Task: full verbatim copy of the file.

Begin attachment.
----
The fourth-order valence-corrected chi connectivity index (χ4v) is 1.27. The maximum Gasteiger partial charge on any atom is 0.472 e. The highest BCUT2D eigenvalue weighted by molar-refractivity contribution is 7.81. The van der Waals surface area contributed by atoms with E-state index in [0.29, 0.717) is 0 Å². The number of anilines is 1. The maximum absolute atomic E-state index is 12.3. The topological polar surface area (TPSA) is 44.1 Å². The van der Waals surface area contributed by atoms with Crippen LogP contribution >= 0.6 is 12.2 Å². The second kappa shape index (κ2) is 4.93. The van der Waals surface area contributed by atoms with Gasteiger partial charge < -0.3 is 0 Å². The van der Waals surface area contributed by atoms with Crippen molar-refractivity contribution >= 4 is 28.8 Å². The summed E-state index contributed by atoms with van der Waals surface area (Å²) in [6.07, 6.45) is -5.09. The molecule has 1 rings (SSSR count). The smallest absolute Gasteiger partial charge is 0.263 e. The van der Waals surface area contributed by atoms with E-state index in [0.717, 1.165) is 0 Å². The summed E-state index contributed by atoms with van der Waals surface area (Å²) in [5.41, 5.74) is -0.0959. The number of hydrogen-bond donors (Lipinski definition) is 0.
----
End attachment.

The fourth-order valence-corrected chi connectivity index (χ4v) is 1.27. The maximum Gasteiger partial charge on any atom is 0.472 e. The highest BCUT2D eigenvalue weighted by molar-refractivity contribution is 7.81. The van der Waals surface area contributed by atoms with E-state index in [0.29, 0.717) is 0 Å². The number of anilines is 1. The maximum absolute atomic E-state index is 12.3. The topological polar surface area (TPSA) is 44.1 Å². The van der Waals surface area contributed by atoms with Crippen LogP contribution >= 0.6 is 12.2 Å². The second kappa shape index (κ2) is 4.93. The van der Waals surface area contributed by atoms with Gasteiger partial charge < -0.3 is 0 Å². The van der Waals surface area contributed by atoms with Crippen molar-refractivity contribution >= 4 is 28.8 Å². The summed E-state index contributed by atoms with van der Waals surface area (Å²) in [6.07, 6.45) is -5.09. The molecule has 1 rings (SSSR count). The smallest absolute Gasteiger partial charge is 0.263 e. The van der Waals surface area contributed by atoms with E-state index in [0.717, 1.165) is 0 Å². The summed E-state index contributed by atoms with van der Waals surface area (Å²) in [5.41, 5.74) is -0.0959. The number of hydrogen-bond donors (Lipinski definition) is 0.